US Unemployment Rate – Are We at An Inflection Point? It may be counterintuitive to think negatively about the lowest unemployment in sixteen years. Our colleagues at Kessler Investment Advisors suggest “an unemployment rate of 4.29% is a signal to run-away from stocks and run to treasuries”. They point out that “historically, unemployment rate lows have occurred at, or very near-to, market inflection points preceding recessions. (See green and red hash marks in chart below). The unemployment rate just released on 6/2 /2017 at 4.29% is below the average unemployment lows prior to recessions over the last 67 years (4.4%). It is now below the low before the “Great Depression” 10 years ago, at 4.4% in March of 2007”. An unemployment rate this low in a weakening economy is indicative of how late we are in the business cycle.
The Risk Trade Appears Vulnerable:
- We are in the late stages of the business cycle with anemic economic growth (car sales, housing, consumer employment and sales are weakening) and the economy has nominal potential based on the discord and bedlam in Washington. The last recession ended in 2009 and we currently have a Fed bent on tightening for non-economic reasons. In addition, we have growing geo-political risks that are adding to uncertainty and risk levels.
- Corporates and high yield spreads are very tight to treasuries. Any further economic weakness or a decline in equity prices will widen spreads and favor treasuries
- A flight to quality, should it occur for the reasons stated just above would extend the bull market in treasuries and municipals in my opinion to record low yields. While I don’t expect a repeat of the magnitude that occurred in the January 2008 to June 2010 period it is worth referencing – The investment Company Institute reported outflows from equities funds totaled $232 billion and inflows to bond funds of $559 billion for the period in question.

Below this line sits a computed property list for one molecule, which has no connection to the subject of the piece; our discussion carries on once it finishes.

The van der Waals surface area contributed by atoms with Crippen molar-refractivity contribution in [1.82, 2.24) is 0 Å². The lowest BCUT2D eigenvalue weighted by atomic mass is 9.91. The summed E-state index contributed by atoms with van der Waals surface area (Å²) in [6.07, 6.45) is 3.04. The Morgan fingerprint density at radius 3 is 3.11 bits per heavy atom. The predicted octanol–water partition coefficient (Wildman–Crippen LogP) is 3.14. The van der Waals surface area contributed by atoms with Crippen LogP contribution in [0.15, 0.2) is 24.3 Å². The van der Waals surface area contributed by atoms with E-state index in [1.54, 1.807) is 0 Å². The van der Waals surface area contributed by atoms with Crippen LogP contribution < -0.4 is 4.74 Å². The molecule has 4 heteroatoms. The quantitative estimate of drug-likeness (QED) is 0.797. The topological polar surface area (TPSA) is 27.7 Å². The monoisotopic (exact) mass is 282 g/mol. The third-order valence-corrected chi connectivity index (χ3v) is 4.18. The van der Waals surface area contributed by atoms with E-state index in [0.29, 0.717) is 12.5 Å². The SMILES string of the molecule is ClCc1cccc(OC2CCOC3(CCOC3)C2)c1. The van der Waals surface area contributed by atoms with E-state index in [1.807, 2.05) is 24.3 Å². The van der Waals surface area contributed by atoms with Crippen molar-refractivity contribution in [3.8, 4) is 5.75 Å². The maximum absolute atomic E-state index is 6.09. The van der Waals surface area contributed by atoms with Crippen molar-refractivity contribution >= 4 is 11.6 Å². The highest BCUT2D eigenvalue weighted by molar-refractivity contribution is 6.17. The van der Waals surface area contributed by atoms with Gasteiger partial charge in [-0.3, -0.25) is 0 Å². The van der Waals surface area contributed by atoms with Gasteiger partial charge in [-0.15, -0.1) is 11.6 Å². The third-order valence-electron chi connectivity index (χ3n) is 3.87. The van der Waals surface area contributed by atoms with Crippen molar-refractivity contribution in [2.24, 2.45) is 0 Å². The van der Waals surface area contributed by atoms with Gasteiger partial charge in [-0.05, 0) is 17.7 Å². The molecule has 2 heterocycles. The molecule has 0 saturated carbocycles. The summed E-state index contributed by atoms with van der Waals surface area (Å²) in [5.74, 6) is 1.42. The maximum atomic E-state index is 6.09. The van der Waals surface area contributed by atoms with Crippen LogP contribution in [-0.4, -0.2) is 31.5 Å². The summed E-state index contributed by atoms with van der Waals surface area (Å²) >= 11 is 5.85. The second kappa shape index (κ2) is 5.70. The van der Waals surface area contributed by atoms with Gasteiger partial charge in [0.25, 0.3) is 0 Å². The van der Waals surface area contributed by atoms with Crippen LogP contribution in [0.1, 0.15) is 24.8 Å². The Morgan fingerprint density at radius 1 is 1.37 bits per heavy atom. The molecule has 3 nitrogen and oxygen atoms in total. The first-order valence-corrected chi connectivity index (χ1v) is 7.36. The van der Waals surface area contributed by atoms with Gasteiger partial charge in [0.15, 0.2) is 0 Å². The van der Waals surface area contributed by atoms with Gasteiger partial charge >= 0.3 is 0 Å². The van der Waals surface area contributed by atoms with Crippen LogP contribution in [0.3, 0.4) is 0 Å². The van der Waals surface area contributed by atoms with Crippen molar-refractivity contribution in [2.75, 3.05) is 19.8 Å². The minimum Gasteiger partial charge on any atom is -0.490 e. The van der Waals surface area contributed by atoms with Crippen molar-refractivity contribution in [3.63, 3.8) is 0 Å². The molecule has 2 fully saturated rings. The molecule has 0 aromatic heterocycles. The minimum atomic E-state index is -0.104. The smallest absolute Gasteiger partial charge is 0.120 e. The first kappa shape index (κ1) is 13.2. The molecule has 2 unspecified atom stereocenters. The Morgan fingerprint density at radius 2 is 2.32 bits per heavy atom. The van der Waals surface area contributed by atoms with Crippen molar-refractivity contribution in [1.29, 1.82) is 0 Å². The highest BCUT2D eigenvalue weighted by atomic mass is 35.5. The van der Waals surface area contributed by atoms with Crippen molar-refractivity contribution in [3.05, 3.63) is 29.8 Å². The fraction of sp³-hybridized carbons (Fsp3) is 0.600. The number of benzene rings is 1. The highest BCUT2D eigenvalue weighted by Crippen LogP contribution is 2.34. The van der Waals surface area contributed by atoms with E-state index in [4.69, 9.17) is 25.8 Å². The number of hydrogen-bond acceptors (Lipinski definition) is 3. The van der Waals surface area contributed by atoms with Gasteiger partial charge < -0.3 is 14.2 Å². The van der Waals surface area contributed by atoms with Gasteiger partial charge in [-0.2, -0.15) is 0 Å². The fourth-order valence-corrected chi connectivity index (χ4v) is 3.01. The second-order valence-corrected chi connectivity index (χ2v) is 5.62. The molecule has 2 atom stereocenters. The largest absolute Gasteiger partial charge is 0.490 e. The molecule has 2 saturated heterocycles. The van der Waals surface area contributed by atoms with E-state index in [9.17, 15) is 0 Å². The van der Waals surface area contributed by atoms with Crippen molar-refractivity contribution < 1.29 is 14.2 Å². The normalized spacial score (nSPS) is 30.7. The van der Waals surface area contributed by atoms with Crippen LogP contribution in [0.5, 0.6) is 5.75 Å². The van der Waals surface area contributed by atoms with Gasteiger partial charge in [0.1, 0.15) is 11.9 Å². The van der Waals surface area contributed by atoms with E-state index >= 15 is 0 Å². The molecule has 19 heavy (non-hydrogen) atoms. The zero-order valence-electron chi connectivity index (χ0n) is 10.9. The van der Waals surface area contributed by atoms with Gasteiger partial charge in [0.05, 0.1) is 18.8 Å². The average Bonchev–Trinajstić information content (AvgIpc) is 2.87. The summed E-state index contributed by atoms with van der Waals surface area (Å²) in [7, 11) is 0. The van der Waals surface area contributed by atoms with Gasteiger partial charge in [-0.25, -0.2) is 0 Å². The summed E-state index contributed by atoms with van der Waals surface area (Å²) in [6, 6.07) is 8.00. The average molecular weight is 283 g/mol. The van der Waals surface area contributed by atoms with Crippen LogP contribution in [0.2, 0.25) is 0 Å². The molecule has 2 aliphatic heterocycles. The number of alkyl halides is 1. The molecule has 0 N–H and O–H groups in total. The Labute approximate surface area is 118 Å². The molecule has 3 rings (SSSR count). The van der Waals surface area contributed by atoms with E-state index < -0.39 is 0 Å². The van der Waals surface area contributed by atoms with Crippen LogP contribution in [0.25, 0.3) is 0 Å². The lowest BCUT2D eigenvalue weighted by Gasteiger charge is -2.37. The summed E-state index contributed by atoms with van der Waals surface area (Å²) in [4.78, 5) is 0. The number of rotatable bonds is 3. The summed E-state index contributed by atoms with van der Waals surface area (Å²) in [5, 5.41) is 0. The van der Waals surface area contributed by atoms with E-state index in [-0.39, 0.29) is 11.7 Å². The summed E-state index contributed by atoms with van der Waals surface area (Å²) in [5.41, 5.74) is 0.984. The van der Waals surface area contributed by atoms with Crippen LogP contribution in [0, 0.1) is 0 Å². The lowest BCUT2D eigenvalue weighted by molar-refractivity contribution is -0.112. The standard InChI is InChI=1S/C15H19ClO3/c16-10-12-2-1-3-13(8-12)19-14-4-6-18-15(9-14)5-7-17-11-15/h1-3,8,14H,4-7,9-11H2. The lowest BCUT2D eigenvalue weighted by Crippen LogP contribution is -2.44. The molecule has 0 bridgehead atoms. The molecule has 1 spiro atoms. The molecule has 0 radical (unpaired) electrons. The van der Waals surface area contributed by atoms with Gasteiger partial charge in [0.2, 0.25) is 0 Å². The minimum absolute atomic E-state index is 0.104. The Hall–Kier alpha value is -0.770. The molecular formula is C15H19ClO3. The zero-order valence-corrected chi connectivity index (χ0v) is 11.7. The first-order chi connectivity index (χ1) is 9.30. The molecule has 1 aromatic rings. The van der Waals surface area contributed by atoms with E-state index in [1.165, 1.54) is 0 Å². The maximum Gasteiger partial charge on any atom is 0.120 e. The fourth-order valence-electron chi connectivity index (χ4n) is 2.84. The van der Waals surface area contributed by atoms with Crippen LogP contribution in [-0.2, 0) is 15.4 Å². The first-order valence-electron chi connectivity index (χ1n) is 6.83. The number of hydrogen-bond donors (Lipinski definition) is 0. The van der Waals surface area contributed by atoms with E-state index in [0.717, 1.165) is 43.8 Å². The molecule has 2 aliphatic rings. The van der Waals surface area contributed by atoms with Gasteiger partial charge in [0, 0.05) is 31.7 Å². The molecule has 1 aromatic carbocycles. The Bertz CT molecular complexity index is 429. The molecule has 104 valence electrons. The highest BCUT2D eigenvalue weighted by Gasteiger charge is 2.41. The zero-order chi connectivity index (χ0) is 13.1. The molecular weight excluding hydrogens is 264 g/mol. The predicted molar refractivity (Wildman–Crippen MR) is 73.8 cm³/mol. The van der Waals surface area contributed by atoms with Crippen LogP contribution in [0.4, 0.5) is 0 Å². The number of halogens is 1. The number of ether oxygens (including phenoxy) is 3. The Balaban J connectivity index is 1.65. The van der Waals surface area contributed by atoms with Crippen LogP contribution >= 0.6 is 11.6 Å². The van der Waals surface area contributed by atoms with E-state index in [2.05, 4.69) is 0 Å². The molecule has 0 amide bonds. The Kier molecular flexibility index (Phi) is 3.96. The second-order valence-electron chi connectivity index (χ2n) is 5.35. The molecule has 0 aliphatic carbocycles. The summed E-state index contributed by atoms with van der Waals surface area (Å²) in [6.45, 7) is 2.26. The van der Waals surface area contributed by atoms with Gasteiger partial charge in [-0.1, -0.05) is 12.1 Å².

- The other reason the risk trade appears vulnerable is that the equity valuations are overvalued by any traditional metric and markets don’t go one way forever – a reversion to the mean is always part of the end story. I believe we are edging closer to an inflection point with regard to the “risk-on/risk-off trade”.
- The risk-off trade has nominal downside for the investor
Treasury Yields are Attractive in Comparison to those Overseas: Money has a tendency to go where it is treated the best. The chart below highlights the yield differentials among industrialized nations. The yield on the 10-year Treasury at 2.20% broadly exceeds almost all the nations listed. Take a close look at the spread among the United States, Germany, France and Japan.
Selected 10 Year Government Bond Yields (close of business 6/9/2017)
In addition, United States Treasuries remain a safe haven in an extremely volatile geo-political environment. The street is seeing some buying interest coming out of the Far East including China. Reinforcing a point with some anecdotal information regarding foreign selling of treasuries in 2016. Between June and November 2016 foreigners sold $335 billion in treasuries of which $191.5 billion was attributed to China. The financial press again went on another fear mongering tear basically calling for substantially higher yields and the end of life, as we knew it. The 10-year treasury began the month of June at a yield of 1.85% and post selling closed on November 1, 2016 at a yield of 1.83% a decline of 2 basis points. Again, beware of the consensus, be skeptical, and include counterintuitive thought in your investment analysis.
Bob Andres – June 11, 2017